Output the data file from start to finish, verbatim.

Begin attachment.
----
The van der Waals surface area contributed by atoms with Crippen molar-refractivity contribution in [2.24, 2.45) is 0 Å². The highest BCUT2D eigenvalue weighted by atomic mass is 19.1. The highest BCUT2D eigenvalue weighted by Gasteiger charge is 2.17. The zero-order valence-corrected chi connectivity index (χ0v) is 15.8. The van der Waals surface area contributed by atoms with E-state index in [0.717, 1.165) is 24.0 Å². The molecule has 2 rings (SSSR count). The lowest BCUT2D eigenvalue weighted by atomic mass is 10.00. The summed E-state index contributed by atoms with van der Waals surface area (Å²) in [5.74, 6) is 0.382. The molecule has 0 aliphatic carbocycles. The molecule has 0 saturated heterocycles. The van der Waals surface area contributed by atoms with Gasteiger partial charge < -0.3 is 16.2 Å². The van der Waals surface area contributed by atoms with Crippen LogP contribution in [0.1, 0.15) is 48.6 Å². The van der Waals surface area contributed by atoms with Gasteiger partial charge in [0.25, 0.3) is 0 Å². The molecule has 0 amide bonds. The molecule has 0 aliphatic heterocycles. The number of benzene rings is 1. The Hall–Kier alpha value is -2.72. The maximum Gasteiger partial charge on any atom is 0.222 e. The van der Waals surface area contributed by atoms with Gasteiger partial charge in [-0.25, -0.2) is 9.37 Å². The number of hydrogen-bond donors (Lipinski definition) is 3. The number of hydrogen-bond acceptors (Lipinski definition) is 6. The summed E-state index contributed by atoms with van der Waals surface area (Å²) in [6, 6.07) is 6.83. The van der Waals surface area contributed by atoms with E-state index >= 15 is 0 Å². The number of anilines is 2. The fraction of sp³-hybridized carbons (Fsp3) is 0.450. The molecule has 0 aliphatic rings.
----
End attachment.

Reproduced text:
The van der Waals surface area contributed by atoms with Crippen molar-refractivity contribution in [2.24, 2.45) is 0 Å². The highest BCUT2D eigenvalue weighted by atomic mass is 19.1. The highest BCUT2D eigenvalue weighted by Gasteiger charge is 2.17. The zero-order valence-corrected chi connectivity index (χ0v) is 15.8. The van der Waals surface area contributed by atoms with E-state index in [0.717, 1.165) is 24.0 Å². The molecule has 2 rings (SSSR count). The lowest BCUT2D eigenvalue weighted by atomic mass is 10.00. The summed E-state index contributed by atoms with van der Waals surface area (Å²) in [5.74, 6) is 0.382. The molecule has 0 aliphatic carbocycles. The molecule has 0 saturated heterocycles. The van der Waals surface area contributed by atoms with Gasteiger partial charge < -0.3 is 16.2 Å². The van der Waals surface area contributed by atoms with Crippen LogP contribution in [0.1, 0.15) is 48.6 Å². The van der Waals surface area contributed by atoms with Gasteiger partial charge in [0.25, 0.3) is 0 Å². The molecule has 0 amide bonds. The molecule has 0 aliphatic heterocycles. The number of benzene rings is 1. The Hall–Kier alpha value is -2.72. The maximum Gasteiger partial charge on any atom is 0.222 e. The van der Waals surface area contributed by atoms with Gasteiger partial charge in [-0.25, -0.2) is 9.37 Å². The number of hydrogen-bond donors (Lipinski definition) is 3. The number of hydrogen-bond acceptors (Lipinski definition) is 6. The summed E-state index contributed by atoms with van der Waals surface area (Å²) in [6, 6.07) is 6.83. The van der Waals surface area contributed by atoms with E-state index >= 15 is 0 Å². The number of anilines is 2. The fraction of sp³-hybridized carbons (Fsp3) is 0.450. The molecule has 0 aliphatic rings.